Acquire more than 50 shareholders through the new “small offer” or crowd funding exclusions under the Financial Markets Conduct Act (FMCA) and you may become subject to the Takeovers Code and to the “big end of town” requirements of the Financial Reporting Act.
The Takeovers Panel today issued a statement encouraging potential issuers to seek specific legal advice on this risk, and how to avoid it and other unintended consequences. Chapman Tripp has significant expertise in these issues, including advantages of using a limited partnership rather than a company structure for start-up businesses.
…creates a number of exclusions, the purpose of which is to encourage innovation by enabling small and medium sized companies to raise money from the public without having to go to the expense of meeting the normal disclosure requirements.
Small offers must seek to raise no more than $2 million in a year and must be limited to 20 investors, each of whom is connected personally or professionally to the issuer, either through previous association or through an expression of interest (angel networks).
Crowd funding imposes no limit on how much an investor may invest but limits the amount an issuer may raise through this format to $2 million a year.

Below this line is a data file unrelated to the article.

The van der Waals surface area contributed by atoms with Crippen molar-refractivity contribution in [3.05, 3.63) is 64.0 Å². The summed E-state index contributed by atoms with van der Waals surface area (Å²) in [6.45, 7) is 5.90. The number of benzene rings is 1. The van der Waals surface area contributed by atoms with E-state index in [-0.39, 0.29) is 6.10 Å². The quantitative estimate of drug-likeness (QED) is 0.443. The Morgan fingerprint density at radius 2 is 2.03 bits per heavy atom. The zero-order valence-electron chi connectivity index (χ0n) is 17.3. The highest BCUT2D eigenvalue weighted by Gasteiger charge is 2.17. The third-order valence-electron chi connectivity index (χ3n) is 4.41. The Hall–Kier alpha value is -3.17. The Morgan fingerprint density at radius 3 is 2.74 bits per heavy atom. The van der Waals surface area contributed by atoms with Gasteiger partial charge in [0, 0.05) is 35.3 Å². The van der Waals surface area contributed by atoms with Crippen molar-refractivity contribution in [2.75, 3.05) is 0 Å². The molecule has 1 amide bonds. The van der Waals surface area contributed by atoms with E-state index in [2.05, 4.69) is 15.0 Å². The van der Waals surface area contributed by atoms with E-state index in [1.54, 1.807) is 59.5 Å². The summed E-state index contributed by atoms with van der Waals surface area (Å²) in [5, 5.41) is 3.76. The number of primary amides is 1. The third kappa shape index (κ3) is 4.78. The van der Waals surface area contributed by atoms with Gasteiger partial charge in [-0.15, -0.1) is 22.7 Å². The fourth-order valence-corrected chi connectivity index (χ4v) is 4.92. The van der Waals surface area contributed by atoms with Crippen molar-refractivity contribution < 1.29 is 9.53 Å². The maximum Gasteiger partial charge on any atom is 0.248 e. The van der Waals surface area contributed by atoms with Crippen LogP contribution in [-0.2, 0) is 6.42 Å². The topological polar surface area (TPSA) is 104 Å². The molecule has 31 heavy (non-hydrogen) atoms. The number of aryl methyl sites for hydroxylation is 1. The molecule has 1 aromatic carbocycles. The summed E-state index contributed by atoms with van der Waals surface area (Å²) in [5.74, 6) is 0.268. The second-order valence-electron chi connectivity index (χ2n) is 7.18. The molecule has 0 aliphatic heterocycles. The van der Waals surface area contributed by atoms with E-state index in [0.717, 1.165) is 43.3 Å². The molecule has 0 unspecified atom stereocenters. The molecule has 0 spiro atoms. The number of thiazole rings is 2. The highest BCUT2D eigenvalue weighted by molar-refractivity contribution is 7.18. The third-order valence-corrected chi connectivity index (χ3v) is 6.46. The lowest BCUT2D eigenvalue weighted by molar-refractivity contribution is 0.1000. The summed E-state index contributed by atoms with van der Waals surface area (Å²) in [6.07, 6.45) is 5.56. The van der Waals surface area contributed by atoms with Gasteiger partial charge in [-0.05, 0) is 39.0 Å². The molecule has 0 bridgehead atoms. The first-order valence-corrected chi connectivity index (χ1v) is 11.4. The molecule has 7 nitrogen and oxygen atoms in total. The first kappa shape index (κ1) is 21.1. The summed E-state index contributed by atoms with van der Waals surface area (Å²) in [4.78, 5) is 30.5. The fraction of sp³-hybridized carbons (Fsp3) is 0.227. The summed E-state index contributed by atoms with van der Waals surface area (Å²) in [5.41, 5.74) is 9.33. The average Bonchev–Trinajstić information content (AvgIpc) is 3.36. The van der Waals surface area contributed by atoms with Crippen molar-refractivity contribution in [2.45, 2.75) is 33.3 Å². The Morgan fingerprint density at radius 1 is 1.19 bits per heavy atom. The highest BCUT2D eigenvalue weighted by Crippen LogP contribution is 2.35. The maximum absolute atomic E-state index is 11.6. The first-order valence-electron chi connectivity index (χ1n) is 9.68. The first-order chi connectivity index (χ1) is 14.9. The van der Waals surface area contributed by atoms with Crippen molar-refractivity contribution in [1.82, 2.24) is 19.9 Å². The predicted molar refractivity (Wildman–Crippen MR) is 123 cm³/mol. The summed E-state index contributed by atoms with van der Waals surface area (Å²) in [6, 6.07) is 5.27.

These limits apply only to the particular offer. They do not restrict issuers from using other exclusions available under the FMCA, and the crowd funding cap applies only to retail investors – not to sophisticated or wholesale investors.
The Takeovers Code…
…applies to companies with 50 or more voting shareholders and 50 or more share parcels. But the Panel states explicitly in its Guidance Note on Small Code Companies and Compliance with the Takeovers Code that it is:
“…not averse to the shareholders deciding to restructure their holdings so that they do not fall under the definition of Code company, provided that the restructuring is undertaken in a manner that complies with the Code”.
The Financial Reporting Act…
…treats anyone who makes a regulated offer of securities as an “FMC Reporting Entity” and requires all FMC reporting entities to prepare full annual financial statements in accordance with GAAP.
Phase 1 Regulations made under the FMC Act deem entities that have more than 50 shareholders as a consequence of the “small offers” exclusion to be FMC Reporting Entities, although merely making a crowd funding offer will not attract that status – at least for now.
Smaller companies, with assets of less than $60 million or revenues of less than $30 million a year and which are not FMC reporting entities, may be relieved of the obligation and the expense of preparing financial statements, where shareholders agree to opt out.
Clearly the compliance cost savings which the crowd funding and small offer options are designed to deliver could be entirely eroded by the obligations imposed on Code companies under the Takeovers Code and on reporting entities under the Financial Reporting Act.
Issuers thinking of using these capital raising platforms should first seek legal advice on how best to structure their company and the offer. Licensed intermediaries offering crowd funding services should also encourage people to seek this advice.